Humilitas+Misericordia+Ira Iusta

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Chopin

New Member
English Australia
Not long ago I was at a dinner party when one of the guests discovered that in my retirement I had started to revise Latin, after a long hiatus. The guest surprised me by asking me to put something into Latin for him - in the form of a motto. He told me that over 35 or so years ago the principal at his school (an elite school for boys, I should add), gave the boys a lecture on values - the values which the school hoped to impart to its pupils. This lecture had a considerable impact, and all these years later this particular pupil, now an established architect and a family man, wanted the values in question enshrined in Latin - as sort of motto for himself, his business and his family.

The values adumbrated by the principal were as follows:
1. Humility: ie one should be humble about the advantages one has.
2. Compassion: ie one should be compassionate towards those who are less advantaged.
3. Anger: ie one should maintain anger at the way things are - the inequalities, unfairness.

So I thought, maybe:

Humilitas+Misericordia+Ira Iusta

I am worried about "Anger", as I think it is one of the Seven Deadly Sins! But I thought "iusta" would perhaps legitimate it, rendering it "righteous anger."
Regarding "humilitas", I wondered whether "modestia" might be better.
Also, I thought there might be a better word than "misericordia" - perhaps "miseratio", or "clementia"?

I should add that the motto of the school in question is:
"Deo, Patriae, Litteris".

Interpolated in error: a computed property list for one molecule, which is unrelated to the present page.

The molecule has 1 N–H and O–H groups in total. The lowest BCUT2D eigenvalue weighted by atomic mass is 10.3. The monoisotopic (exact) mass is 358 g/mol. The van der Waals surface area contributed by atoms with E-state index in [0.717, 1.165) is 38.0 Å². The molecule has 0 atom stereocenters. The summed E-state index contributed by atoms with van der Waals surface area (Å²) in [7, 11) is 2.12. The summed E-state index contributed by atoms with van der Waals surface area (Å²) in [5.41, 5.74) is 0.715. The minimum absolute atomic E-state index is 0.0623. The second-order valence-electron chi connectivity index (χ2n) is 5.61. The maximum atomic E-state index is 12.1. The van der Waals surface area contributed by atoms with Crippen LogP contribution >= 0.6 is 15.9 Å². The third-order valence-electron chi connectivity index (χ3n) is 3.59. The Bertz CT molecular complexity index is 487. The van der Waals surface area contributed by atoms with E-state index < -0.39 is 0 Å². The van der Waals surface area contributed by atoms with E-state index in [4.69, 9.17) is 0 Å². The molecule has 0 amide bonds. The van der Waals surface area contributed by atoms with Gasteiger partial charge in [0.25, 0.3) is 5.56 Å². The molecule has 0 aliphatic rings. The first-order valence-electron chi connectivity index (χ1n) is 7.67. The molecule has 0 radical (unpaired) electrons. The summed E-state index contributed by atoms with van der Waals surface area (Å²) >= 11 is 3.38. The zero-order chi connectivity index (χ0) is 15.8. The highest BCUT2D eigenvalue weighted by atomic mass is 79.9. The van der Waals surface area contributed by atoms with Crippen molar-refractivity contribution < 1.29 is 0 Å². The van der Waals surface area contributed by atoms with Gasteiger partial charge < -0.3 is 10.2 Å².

If I were to use this as a template for the new motto, it could be rendered (using the dative):
"Humilitati, Misericordiae, Irae Iustae."

Another possibility would be to introduce a verb, in the imperative, eg: "Sustinete humilitatem, misericordiam et iram iustam."

I fear I am quite out of my depth, and am suffering from a dose of humilitas myself. I would appreciate any thoughts or guidance.
 
  • Cagey

    post mod (English Only / Latin)
    English - US
    Welcome to the Forum, Chopin, and a happy return to the wonderful world of Latin.

    Wikipedia has a handy list of the Eight Virtues, conveniently including the Latin. Humilitas is among them. This list is derived from a specific religious context, which may or may not suit your needs.

    Misericordia and Clementia seem to me close in meaning.

    I agree that Ira is a problem. As used in classical Latin, this would not be something to cultivate. "Indignatio" may be closer to your intended meaning. When Juvenal says that indignation at the corruption about him produces his satire, he expresses it as "facit indignatio versum (1.79)." You would have to trust the hearer to correctly supply the source of the Indignatio. Or you might focus on the goal with Justitia. This leaves out the emotion, but makes the value clear. Either of these would be recognizable even to those who don't know Latin, an advantage for your purposes I would think.

    As for syntax: The dative may work in the existing slogan, which lists the beneficiaries of actions. However, to name the virtues that are to be expressed by actions, I would use an "ablative of manner" with cum.
    Cum humilitate, misericordiâ, justitiâ! "With humility, compassion, justice!" (As an example; I have no preference for these particular words.)

    Of course, euphony and other stylistic concerns will come into your final decision.
     
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